I have a meeting with the parents next week in which all of the above topics will be talked about. The hardest thing for the parents to understand will be the fact that winning is going to be secondary to teaching for this team since it feeds into a top notch high school program. However, if all of the girls approach playing in my system the way that I hope they will, then we will win.

One father and one mother are going to be assistant coaches: which is great. The mother has never played soccer so she will be doing a lot of work with the girls. (She is also single and is an absolute MILF.)

So now I have Tuesday and Thursday nights all taken care of, as well as Monday and Wednesday nights given over to teaching math. I think that pretty much accounts for all of my spare time this fall! Oh well, finding that perfect lady for me will just have to wait a further three months.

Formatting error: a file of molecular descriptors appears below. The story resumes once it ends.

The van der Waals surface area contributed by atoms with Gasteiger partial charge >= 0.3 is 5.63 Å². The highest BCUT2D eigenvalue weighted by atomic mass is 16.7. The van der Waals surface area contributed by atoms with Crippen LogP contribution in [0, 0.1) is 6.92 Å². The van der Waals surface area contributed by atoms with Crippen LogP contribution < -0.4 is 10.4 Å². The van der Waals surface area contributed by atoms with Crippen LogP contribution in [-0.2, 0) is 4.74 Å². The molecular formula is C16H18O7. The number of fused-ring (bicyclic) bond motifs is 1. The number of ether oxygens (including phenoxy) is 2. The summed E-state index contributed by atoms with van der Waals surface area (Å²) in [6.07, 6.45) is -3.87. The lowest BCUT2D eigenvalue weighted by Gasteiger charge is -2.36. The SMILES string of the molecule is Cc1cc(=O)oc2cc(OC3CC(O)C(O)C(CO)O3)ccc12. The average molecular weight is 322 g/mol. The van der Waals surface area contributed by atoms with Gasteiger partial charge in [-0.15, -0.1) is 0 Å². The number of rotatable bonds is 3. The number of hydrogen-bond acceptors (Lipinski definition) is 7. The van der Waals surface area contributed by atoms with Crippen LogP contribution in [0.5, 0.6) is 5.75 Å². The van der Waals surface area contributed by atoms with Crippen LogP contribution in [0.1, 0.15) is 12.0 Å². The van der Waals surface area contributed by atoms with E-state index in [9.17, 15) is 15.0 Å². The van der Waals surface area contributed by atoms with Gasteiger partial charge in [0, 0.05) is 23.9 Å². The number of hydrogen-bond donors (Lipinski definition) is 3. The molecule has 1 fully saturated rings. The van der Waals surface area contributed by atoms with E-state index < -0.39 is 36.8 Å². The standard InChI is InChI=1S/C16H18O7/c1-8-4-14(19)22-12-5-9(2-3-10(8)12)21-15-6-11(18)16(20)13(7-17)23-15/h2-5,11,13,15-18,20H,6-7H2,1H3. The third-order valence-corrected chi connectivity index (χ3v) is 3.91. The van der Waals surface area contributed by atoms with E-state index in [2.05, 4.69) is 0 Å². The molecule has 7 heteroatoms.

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"No one was asked to do more than anyone else...we were a team. We shared the ball, we shared the game, we shared the worries."

also by Bill Shankly, and an absolute for how I create a team: whether it is 12 year old girls or grown men (usually without the maturity of the 12 year old girls).


impish_pixie 54F
6867 posts
7/23/2006 7:02 pm

Wish you could have been my son's coach when he was little and played soccer. His coach was only interested in having the "winning" team...no matter what. This of course was a team of 11 year olds... Lucky are the kids who find themselves under your tutelage...

I make mistakes, I am out of control & at times hard to handle. But if you can't handle me at my worst, then you sure as hell don't deserve me at my best. ~Marilyn


Fallic40 53M
1858 posts
7/23/2006 7:33 pm

imp, some of the best practices I have ever "conducted" consisted of throwing a ball up in the air and issuing the command to play and then sitting back and watching all of the players have fun.